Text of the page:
• They are great, but when they start to wander they give no outward indications. That's why you need  a session with the check weights before starting.

• They are affected (or should we say afflicted) by everything you can't see.... drafts, magnetic fields, power fluctuations, etc which makes it hard to prevent trouble.

Don't get me wrong... I think everyone should own a digital scale. I simply think it should be their second or backup unit. If you find a bullet on the floor and you want to quickly see which box it should go back into, then a digital is nice to have.

 ;)
In God we trust; On 'Starting Load' we rely.

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Offline AMraider

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Re: Mechanical Scale recommend one for a new reloader
« Reply #13 on: July 20, 2019, 10:39:06 AM »
I bought a Lyman M5 made by Ohaus on ebay several years ago for a cheap price to go with my Lee scale that came with my starter kit. I recently bought a RCBS Chargemaster Lite. So far I really like it. Of course check weights are a must.



Offline larryflew

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Re: Mechanical Scale recommend one for a new reloader
« Reply #14 on: July 20, 2019, 02:16:30 PM »
Here's my thinking on digital scales...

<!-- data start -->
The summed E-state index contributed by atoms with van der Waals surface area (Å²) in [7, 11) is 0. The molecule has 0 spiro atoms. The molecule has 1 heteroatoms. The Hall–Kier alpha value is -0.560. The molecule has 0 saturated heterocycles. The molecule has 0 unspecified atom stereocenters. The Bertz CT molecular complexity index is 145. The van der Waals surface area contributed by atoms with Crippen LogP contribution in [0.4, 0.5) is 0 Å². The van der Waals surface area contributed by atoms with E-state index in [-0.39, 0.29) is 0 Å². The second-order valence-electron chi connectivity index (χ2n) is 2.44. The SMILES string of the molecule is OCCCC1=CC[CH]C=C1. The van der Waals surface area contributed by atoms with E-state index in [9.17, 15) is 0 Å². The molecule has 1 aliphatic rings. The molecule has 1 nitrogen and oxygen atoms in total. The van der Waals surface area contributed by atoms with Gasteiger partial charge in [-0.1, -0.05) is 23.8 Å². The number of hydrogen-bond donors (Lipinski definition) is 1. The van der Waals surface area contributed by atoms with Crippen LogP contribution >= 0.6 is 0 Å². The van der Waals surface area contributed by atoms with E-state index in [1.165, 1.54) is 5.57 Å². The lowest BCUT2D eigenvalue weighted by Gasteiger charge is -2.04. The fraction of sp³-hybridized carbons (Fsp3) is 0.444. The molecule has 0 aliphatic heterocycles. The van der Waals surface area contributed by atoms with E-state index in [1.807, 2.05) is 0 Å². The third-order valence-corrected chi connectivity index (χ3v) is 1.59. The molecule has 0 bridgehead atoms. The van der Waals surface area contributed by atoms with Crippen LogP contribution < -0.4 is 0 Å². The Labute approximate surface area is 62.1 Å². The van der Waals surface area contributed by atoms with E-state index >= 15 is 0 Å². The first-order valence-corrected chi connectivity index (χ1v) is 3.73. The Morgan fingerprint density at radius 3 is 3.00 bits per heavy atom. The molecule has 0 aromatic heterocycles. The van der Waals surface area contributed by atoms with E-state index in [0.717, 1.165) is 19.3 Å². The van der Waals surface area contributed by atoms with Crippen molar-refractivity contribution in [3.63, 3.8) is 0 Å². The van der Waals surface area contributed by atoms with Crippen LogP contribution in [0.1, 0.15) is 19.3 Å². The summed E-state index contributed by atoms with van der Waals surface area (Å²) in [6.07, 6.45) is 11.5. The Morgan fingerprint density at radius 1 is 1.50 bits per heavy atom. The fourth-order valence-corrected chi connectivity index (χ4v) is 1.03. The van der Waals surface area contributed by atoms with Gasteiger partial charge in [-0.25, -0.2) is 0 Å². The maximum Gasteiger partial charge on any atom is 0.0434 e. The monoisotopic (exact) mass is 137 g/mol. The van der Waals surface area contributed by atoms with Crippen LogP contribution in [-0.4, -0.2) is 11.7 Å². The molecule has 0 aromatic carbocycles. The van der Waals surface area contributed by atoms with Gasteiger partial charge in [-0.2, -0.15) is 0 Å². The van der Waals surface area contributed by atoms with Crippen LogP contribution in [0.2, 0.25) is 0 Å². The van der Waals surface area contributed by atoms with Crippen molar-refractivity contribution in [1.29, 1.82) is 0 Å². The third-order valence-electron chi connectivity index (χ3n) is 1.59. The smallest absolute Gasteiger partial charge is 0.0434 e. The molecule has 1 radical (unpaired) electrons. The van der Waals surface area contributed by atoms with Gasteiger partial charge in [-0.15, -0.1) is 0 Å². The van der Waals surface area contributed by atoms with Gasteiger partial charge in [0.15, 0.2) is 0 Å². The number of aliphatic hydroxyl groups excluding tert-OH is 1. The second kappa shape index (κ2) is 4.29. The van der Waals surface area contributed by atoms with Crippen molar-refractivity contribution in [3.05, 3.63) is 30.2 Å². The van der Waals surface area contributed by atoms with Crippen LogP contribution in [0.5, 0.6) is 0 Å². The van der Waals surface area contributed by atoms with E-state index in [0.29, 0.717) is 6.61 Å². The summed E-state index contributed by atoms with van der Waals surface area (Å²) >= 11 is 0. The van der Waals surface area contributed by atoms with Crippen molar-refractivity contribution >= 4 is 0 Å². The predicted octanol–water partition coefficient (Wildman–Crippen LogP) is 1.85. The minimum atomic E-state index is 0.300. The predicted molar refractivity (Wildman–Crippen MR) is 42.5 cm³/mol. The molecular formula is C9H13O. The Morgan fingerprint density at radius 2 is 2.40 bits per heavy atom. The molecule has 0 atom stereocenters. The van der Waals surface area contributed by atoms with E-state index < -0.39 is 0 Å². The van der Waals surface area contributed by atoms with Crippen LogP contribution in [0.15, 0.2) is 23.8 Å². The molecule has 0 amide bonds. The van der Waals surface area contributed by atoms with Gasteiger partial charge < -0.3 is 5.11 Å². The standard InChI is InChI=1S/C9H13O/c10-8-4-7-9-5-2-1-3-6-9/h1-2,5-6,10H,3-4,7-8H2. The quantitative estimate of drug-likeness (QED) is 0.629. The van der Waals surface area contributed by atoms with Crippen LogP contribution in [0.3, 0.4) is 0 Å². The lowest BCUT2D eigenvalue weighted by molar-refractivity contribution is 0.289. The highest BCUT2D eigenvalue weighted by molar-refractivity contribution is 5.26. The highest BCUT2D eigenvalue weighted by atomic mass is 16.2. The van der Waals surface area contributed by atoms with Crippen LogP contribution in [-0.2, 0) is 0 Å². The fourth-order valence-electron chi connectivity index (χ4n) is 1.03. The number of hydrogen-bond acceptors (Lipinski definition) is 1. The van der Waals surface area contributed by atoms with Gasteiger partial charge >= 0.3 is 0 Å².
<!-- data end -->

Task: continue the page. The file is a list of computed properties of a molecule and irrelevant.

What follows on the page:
• They are faster, but let's consider how they are used. You decide to reload 200 rounds. You use the scale to setup the powder measure. Then you reload your 200 rounds. So the "faster" scale has saved you 2 minutes, but the reloading took 20-40 times that amount of time. So if you look at your total reloading session length, there's really no appreciable difference.

I use them for setup but mostly for very accurate individual rifle cartridge reloading where they save a lot of time.

• They are great, but when they start to wander they give no outward indications. That's why you need  a session with the check weights before starting.

I check them every 25 rounds for the rifle loads and b4 set up of powder dispenser.

• They are affected (or should we say afflicted) by everything you can't see.... drafts, magnetic fields, power fluctuations, etc which makes it hard to prevent trouble.

Have never had a wandering problem in the 8 years I have used the digitals.

Don't get me wrong... I think everyone should own a digital scale. I simply think it should be their second or backup unit. If you find a bullet on the floor and you want to quickly see which box it should go back into, then a digital is nice to have.

 ;)
« Last Edit: July 21, 2019, 12:26:59 PM by larryflew »
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Larry

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and CZ fanatic
NRA life since the 70's
USAF 66-70

A rubber band pistol was confiscated from an algebra class because it was a weapon of math disruption.